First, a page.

SPORT

The Shape of a Soccer Player’s Face Can Predict Performance

Nov 12, 2014 at 2:45 PM ET

Soccer recruiters, take note. According to a new study, if you want to find guys who’ll score early and often, just take a look at the shape of their face.

After examining the stats for 1,000 different players from 32 countries who competed in the 2010 World Cup, researchers at the University of Colorado Boulder found that those with higher facial width-to-height ratios were more likely to score goals and make assists, as well as commit fouls.

Other studies have associated higher ratios with increased aggression, both in the positive and negative sense. For instance, a rounder face has been linked to antisocial behavior, such as a propensity to cheat, as well as success among CEOs and drive for achievement among U.S. presidents. So in this case, higher aggression would ostensibly lead to better on-field performances.

Facial width-to-height ratios are determined by dividing the distance between the cheekbones by the distance between mid-brow and upper lip. People with a narrower face will have a ratio of about 1.6, while people with a wider face would be expected to have a ratio of 2 or higher. (In case you’re curious, in the 2012 study of 29 past commanders-in-chief, Herbert Hoover came out on top with a ratio of 2.3, while Woodrow Wilson landed at the bottom of the pack with a ratio of 1.78.)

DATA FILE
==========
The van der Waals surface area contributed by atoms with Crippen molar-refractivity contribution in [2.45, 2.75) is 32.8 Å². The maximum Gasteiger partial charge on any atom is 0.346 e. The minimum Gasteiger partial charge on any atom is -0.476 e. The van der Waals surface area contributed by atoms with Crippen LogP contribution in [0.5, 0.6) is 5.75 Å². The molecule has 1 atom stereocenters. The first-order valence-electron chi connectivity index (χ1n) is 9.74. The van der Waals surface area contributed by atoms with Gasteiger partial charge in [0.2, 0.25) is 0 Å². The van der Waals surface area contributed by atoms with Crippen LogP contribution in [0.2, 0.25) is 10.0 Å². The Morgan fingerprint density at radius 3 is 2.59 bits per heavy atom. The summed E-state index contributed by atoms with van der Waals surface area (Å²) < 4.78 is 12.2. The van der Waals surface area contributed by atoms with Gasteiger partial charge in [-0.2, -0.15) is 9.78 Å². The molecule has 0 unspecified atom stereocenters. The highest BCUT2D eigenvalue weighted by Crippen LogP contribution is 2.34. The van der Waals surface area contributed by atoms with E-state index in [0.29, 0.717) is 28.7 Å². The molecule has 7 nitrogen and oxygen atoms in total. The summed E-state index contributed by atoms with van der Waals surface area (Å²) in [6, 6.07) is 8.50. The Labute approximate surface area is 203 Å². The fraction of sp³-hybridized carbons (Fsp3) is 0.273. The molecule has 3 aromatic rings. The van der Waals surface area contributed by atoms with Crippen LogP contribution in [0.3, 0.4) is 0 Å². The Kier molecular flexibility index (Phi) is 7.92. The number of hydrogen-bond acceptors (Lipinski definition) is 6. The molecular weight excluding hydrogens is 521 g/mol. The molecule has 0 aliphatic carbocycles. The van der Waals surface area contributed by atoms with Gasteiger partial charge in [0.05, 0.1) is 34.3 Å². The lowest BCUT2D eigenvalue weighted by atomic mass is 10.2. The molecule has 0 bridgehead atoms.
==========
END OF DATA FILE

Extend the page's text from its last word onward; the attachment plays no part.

Past studies had looked mainly at hockey players, so Keith Welker, a postdoctoral researcher in CU-Boulder Department of Psychology and Neuroscience, was curious if the effect carried over into other sports. Welker decided to look at World Cup players because they offer a good cross section of facial shapes and athletic abilities from men around the globe.

“Previous research into facial structure of athletes has been primarily in the United States and Canada,” says Welker, the lead author of the paper. “No one had really looked at how facial width-to-height ratio is associated with athletic performance by comparing people from across the world.”

So far the link between face shape and aggression has been found only in men, and scientists believe that this can be explained by testosterone exposure early in adolescent development. Apart from increasing aggression, the hormone has also been shown to affect a variety of traits during male puberty, including everything from bone density to cranial shape.

In other words, it looks like some men are born with a game face, while other athletes may just have to work a little harder to score.